Podplays explore the relational tension between the private [inside your brain via your headphones] and the public [the outside environment/physical space where you are having the theatrical experience]. They are special in the sense they are site-specific but not necessarily time-bound. There is also an intimacy produced in the experience as the audience member engages in the work individually. The outside world is in constant motion around the audience member beyond the control of the artist – for example, when I did Ashes on the Water, there was an encampment at CRAB park with someone having an active crisis during the entirety of the experience. Witnessing a person crying hysterically, picking at their skin, and wearing inappropriate clothing for the weather was a potent reminder about the ongoing reality of colonization on these unceded lands. Facing that while simultaneously hearing a narrative around the bravery and strength of the Indigenous women who paddled across the səl̓ilw̓ət from the community of Ustlawn (Skwxwú7mesh Nation) to save the early settlers. Our entire class discussed the emotional juxtaposition… but that was beyond what  Quelemia Sparrow could have predicted 11 years ago as the playwright.

The Janice Nicole Bryant memorial in Sept 2021 (left) and Dec 2022 (right)

Anywho, the podplay I made is entitled Future Focused Daughter. It touches on a variety of subjects including Vancouver’s lost streams, anti-Asian violence and MMIWGs, specifically Janice Nicole Bryant… her memorial is at St. Catherine’s & E 7th… but does not seem to be up right now… it has previously been removed and her mother rebuilt it… so I hope it will be recreated again (and better protected) to honour Janice’s spirit & her mother’s vow to keep it until Janice’s murder is solved.

It’s under 5 minutes long, and if you like it- let me know and help me design my next one using this quiz! I’ll release it sometime next month!

A Nutmeg Princess

If I were to go out for Halloween this year, I would dress up as the Nutmeg Princess. “Nutmeg is very good,” Grandma informs me. I am interviewing her for a GRSJ course where I am to talk to a family elder about folk medicines. “Good for everything” she emphasizes. She lists a bunch of its purposes including as an analgesic. “Put it on the pain” she directs me.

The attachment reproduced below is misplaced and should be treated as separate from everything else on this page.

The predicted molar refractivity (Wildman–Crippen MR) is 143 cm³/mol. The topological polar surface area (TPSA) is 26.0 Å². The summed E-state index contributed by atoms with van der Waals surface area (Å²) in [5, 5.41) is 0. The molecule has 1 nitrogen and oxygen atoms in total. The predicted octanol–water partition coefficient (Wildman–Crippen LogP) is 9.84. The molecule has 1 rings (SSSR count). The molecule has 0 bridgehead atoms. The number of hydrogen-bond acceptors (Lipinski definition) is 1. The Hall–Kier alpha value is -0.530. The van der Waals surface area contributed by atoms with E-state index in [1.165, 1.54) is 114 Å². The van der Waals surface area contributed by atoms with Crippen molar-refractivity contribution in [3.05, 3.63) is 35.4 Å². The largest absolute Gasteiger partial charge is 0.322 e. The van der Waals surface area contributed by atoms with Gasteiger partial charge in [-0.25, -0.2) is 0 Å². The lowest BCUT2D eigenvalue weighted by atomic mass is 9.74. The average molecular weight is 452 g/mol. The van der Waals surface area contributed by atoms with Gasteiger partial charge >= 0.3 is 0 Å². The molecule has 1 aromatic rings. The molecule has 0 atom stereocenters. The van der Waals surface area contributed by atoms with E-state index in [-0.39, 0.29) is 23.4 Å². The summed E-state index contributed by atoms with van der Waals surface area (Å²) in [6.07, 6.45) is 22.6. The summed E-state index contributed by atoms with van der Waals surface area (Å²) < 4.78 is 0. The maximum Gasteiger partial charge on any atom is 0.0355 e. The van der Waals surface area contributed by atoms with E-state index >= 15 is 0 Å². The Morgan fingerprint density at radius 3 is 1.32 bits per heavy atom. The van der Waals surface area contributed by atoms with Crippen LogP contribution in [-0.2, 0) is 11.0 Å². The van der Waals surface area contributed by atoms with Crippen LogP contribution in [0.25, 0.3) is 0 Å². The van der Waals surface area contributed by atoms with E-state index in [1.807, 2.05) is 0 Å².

I have never been to Grenada. When I was a child, and I dutifully would respond with the ‘expected’ answer [“Grenada”] to the inevitable question posed to me by a new acquaintance [“where are you from”]. I knew they were asking why I wasn’t white because they never cared about my Magyar-ness or my multi-generational Scottish settler family living in Guelph. The adults would often correct me – oh you mean Granada, the place in Spain. “No,” I would insist. “It’s a small island in the Caribbean, located just above Venezuela. It’s the second largest producer of nutmeg in the world.” Of course, Grenada is named for the place in Spain… but I did not know that then.

A map of Grenada. It’s actually multiple islands. Including Carricou where my Grandma was born. She told me it used to take 6 hours by ferry to get there, and now it’s an hour on the road.


My first queer love is giggling hysterically because I call my paternal grandfather ‘Old Daddy’. I don’t think it’s funny. I am super hurt that she thinks a core part of my identity is so mockable, but I am laughing along. Ha! Ha! Ha!

Old Daddy was born in Sauteurs, Grenada. The name literally means “jumpers” in French, so named for the Carib people who chose to launch themselves off cliffs into the ocean rather than be subjected to slavery by the French colonialists. My family doesn’t teach me that, this is from my own learning as an adult.